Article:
View RSS Feed

My Java Tips

Handling ASCII character set in Java

Rate this Entry
by , 11-19-2011 at 06:11 PM (4813 Views)
In this post, I will talk about ASCII character set and how to deal with ASCII codes in Java.


ASCII character uses 7 bits for character representation. This means that there are total of 128 characters supported by ASCII set. Point to note is that there are only 93 printable characters in ASCII whose ASCII codes are from 33 till 126.

Java supports all popular character including UTF. But sometimes you only want the input to comprise of ASCII printable characters. This may be useful if your business logic does not allow any other character set.

Lets first see all the printable characters in ASCII character set.

Java Code:
for (int i=33;i<=126;i++)
System.out.println("Code: " + i + " Character: " +(char)i);
Output:


Code: 33 Character: !
Code: 34 Character: "
Code: 35 Character: #
Code: 36 Character: $
Code: 37 Character: %
Code: 38 Character: &
Code: 39 Character: '
Code: 40 Character: (
Code: 41 Character: )
Code: 42 Character: *
Code: 43 Character: +
Code: 44 Character: ,
Code: 45 Character: -
Code: 46 Character: .
Code: 47 Character: /
Code: 48 Character: 0
Code: 49 Character: 1
Code: 50 Character: 2
Code: 51 Character: 3
Code: 52 Character: 4
Code: 53 Character: 5
Code: 54 Character: 6
Code: 55 Character: 7
Code: 56 Character: 8
Code: 57 Character: 9
Code: 58 Character: :
Code: 59 Character: ;
Code: 60 Character: <
Code: 61 Character: =
Code: 62 Character: >
Code: 63 Character: ?
Code: 64 Character: @
Code: 65 Character: A
Code: 66 Character: B
Code: 67 Character: C
Code: 68 Character: D
Code: 69 Character: E
Code: 70 Character: F
Code: 71 Character: G
Code: 72 Character: H
Code: 73 Character: I
Code: 74 Character: J
Code: 75 Character: K
Code: 76 Character: L
Code: 77 Character: M
Code: 78 Character: N
Code: 79 Character: O
Code: 80 Character: P
Code: 81 Character: Q
Code: 82 Character: R
Code: 83 Character: S
Code: 84 Character: T
Code: 85 Character: U
Code: 86 Character: V
Code: 87 Character: W
Code: 88 Character: X
Code: 89 Character: Y
Code: 90 Character: Z
Code: 91 Character: [
Code: 92 Character:
Code: 93 Character: ]
Code: 94 Character: ^
Code: 95 Character: _
Code: 96 Character: `
Code: 97 Character: a
Code: 98 Character: b
Code: 99 Character: c
Code: 100 Character: d
Code: 101 Character: e
Code: 102 Character: f
Code: 103 Character: g
Code: 104 Character: h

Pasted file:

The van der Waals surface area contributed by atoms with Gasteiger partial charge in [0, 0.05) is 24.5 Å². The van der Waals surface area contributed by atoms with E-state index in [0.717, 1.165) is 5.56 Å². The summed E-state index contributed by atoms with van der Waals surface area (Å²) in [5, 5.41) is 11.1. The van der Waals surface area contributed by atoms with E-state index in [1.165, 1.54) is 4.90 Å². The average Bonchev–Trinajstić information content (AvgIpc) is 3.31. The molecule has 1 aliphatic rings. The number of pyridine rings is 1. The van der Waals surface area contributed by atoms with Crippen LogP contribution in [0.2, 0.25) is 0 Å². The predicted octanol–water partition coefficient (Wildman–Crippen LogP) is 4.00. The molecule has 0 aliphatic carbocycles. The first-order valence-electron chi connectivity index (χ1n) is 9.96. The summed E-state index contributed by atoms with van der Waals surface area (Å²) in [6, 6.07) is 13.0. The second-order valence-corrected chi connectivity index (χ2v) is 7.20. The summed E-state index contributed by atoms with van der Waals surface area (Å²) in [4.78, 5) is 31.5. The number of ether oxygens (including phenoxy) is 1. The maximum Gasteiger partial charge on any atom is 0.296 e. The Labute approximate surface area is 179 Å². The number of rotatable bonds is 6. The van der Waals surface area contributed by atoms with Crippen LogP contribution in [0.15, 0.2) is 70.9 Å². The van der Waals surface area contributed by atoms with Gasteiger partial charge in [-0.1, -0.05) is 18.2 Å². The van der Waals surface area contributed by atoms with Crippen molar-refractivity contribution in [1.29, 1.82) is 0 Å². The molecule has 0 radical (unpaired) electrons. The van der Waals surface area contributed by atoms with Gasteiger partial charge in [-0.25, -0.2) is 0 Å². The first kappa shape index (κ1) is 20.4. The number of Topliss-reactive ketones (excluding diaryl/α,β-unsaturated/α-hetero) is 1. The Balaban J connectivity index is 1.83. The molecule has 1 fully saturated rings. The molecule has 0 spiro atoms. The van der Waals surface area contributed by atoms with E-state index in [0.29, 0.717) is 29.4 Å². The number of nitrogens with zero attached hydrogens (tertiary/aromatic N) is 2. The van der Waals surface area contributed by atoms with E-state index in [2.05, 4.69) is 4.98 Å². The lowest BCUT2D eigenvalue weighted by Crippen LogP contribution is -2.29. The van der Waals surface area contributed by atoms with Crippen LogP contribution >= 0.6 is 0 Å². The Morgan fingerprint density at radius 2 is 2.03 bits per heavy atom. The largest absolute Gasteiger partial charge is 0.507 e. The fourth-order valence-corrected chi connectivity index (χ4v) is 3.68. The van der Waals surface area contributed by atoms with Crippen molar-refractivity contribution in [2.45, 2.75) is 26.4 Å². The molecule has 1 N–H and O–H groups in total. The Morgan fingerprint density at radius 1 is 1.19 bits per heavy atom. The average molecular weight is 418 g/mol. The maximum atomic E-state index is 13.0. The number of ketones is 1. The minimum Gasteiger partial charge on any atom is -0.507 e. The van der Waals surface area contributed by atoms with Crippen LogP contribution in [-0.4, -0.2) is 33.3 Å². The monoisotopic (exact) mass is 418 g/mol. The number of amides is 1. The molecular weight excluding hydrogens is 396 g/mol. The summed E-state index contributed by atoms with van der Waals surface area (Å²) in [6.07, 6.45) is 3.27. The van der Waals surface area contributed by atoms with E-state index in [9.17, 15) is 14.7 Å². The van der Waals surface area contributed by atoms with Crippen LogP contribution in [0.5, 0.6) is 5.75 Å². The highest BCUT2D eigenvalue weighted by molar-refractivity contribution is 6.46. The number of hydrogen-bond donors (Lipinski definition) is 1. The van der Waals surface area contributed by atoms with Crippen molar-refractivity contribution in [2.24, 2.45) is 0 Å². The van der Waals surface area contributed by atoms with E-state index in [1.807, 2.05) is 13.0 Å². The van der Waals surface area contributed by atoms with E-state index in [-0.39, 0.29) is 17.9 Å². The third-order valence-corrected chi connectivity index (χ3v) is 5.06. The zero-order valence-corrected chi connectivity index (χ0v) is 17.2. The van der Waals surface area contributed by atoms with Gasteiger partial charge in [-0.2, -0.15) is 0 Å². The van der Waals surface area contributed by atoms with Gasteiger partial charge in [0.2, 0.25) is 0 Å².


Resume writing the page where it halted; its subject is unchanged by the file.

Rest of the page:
Code: 105 Character: i
Code: 106 Character: j
Code: 107 Character: k
Code: 108 Character: l
Code: 109 Character: m
Code: 110 Character: n
Code: 111 Character: o
Code: 112 Character: p
Code: 113 Character: q
Code: 114 Character: r
Code: 115 Character: s
Code: 116 Character: t
Code: 117 Character: u
Code: 118 Character: v
Code: 119 Character: w
Code: 120 Character: x
Code: 121 Character: y
Code: 122 Character: z
Code: 123 Character: {
Code: 124 Character: |
Code: 125 Character: }
Code: 126 Character: ~

So now we know the printable characters in ASCII character set.


As I have already written, ASCII has only 93 printable characters with ASCII codes from 33 till 126 (inclusive). Lets see how to validate input according to ASCII printable characters.

I have written a method that can be used for validation:

Java Code:
public static ArrayList valiateCharacterSetAscii(ArrayListfileContents){

ArrayList tmpList = new ArrayList();
String str = "";

for(int j=0; j < fileContents.size();j++)
{
str = fileContents.get(j);
String resultantString = "";
for(int i=0;i
int charCode = (int)str.charAt(i);
if( ((charCode>=33 && charCode <=126)))
resultantString += str.charAt(i);
else
resultantString += null;
}
tmpList.add(resultantString);
}
return tmpList;
}
The method above replaces non ASCII printable characters with null. You may replace null with any character.
Now lets use this one to see if it really works:

Java Code:
ArrayList list = new ArrayList();
list.add("ABCDEF123");
list.add("-_-#*");
list.add("όδ");
list = valiateCharacterSetAscii(list);
System.out.println(list);
I created an ArrayList with strings. I added some non ASCII characters for testing. I called validateCharacterSetAscii(…) method and then printed the resultant ArrayList.

Output:


[ABCDEF123, -_-#*, nullnull]

The output is as expected. Non ASCII printable characters are replaced by null.

Happy coding.

Submit "Handling ASCII character set in Java" to Facebook Submit "Handling ASCII character set in Java" to Digg Submit "Handling ASCII character set in Java" to del.icio.us Submit "Handling ASCII character set in Java" to StumbleUpon Submit "Handling ASCII character set in Java" to Google

Comments